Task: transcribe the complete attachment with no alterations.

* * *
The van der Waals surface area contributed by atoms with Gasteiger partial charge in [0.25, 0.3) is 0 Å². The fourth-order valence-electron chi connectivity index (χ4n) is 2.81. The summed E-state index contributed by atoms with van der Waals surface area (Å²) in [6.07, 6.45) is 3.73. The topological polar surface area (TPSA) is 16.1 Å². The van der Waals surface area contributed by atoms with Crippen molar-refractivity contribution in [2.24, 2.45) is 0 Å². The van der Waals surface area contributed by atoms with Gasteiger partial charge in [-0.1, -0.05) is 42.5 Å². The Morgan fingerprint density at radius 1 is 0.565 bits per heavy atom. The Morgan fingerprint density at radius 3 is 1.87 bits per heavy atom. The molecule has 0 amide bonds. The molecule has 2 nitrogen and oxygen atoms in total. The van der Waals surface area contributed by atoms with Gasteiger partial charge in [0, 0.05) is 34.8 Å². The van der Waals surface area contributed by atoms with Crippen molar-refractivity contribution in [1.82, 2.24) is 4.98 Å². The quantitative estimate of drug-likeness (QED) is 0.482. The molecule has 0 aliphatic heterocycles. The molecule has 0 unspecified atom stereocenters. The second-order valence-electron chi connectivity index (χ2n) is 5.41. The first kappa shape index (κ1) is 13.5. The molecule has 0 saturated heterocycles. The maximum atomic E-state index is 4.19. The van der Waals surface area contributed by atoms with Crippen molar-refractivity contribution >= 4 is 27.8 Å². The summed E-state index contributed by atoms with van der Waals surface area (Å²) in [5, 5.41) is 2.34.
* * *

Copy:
The van der Waals surface area contributed by atoms with Gasteiger partial charge in [0.25, 0.3) is 0 Å². The fourth-order valence-electron chi connectivity index (χ4n) is 2.81. The summed E-state index contributed by atoms with van der Waals surface area (Å²) in [6.07, 6.45) is 3.73. The topological polar surface area (TPSA) is 16.1 Å². The van der Waals surface area contributed by atoms with Crippen molar-refractivity contribution in [2.24, 2.45) is 0 Å². The van der Waals surface area contributed by atoms with Gasteiger partial charge in [-0.1, -0.05) is 42.5 Å². The Morgan fingerprint density at radius 1 is 0.565 bits per heavy atom. The Morgan fingerprint density at radius 3 is 1.87 bits per heavy atom. The molecule has 0 amide bonds. The molecule has 2 nitrogen and oxygen atoms in total. The van der Waals surface area contributed by atoms with Gasteiger partial charge in [0, 0.05) is 34.8 Å². The van der Waals surface area contributed by atoms with Crippen molar-refractivity contribution in [1.82, 2.24) is 4.98 Å². The quantitative estimate of drug-likeness (QED) is 0.482. The molecule has 0 aliphatic heterocycles. The molecule has 0 unspecified atom stereocenters. The second-order valence-electron chi connectivity index (χ2n) is 5.41. The first kappa shape index (κ1) is 13.5. The molecule has 0 saturated heterocycles. The maximum atomic E-state index is 4.19. The van der Waals surface area contributed by atoms with Crippen molar-refractivity contribution >= 4 is 27.8 Å². The summed E-state index contributed by atoms with van der Waals surface area (Å²) in [5, 5.41) is 2.34.